The California Department of Insurance says a health insurer in the state has agreed to offer new policies to 678 consumers whose policies were rescinded from Jan. 1, 2004, to May 31, 2008.

Blue Shield of California Life and Health Insurance Company, a unit of Blue Shield of California, San Francisco, also has agreed to reimburse the consumers for out-of-pocket medical expenses and change underwriting and claims practices, officials say.

“Canceling someone’s insurance can have devastating medical, emotional, and financial impacts,” California Insurance Commissioner Steve Poizner says in a statement about the agreement. “I will continue to take action against those insurers who do not live up to their agreements.”

The consumers affected bought individual, family, or short-term health policies.

The new policies will be issued without medical underwriting or preexisting condition exclusions, officials say.

Any medical expenses that would have been covered under the rescinded policies that are not covered by another source will be reimbursed or paid by Blue Shield of California Life, officials say.

An expedited independent arbitration process has been established to resolve any disputes regarding these expenses, officials say.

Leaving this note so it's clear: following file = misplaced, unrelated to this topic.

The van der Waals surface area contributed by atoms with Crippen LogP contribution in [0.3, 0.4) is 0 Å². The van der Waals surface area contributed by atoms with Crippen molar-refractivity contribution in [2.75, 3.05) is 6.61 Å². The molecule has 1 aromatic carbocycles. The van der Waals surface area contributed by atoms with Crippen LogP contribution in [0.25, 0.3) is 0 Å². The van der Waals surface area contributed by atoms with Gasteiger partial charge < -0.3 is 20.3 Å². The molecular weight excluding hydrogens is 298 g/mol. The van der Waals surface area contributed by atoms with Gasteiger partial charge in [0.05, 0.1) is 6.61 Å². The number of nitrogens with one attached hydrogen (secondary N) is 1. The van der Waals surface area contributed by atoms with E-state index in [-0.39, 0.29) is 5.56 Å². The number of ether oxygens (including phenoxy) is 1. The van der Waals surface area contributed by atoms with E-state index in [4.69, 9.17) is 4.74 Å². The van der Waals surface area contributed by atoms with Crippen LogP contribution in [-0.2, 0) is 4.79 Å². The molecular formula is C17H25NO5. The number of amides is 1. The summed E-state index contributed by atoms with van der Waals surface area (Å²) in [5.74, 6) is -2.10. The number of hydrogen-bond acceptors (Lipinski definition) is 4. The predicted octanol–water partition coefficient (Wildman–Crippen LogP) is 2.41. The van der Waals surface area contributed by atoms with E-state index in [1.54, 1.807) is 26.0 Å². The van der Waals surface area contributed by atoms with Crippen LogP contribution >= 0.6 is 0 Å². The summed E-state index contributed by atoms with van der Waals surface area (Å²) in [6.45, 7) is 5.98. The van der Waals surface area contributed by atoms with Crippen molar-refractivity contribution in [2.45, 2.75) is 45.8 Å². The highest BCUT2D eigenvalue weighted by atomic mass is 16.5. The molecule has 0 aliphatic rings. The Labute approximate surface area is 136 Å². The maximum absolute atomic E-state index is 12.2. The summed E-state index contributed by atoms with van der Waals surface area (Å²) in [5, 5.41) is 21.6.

Blue Shield of California Life also has agreed to change its application forms, underwriting process, producer training, and oversight of its claims handling.

The company could end up having to pay a $5 million fine if it violates the terms of the agreement in the future, officials say.

The California department has negotiated similar settlements with 2 other health carriers in recent months.

Blue Shield of California Life says it is pleased with the settlement agreement and notes that it will not have to pay a fine to resolve regulators’ concerns.

Blue Shield of California Life now can “enter 2009 with new procedures in place to clarify the responsibilities of insurers and our customers in the future,” Duncan Ross, president of Blue Shield of California Life, says in a statement.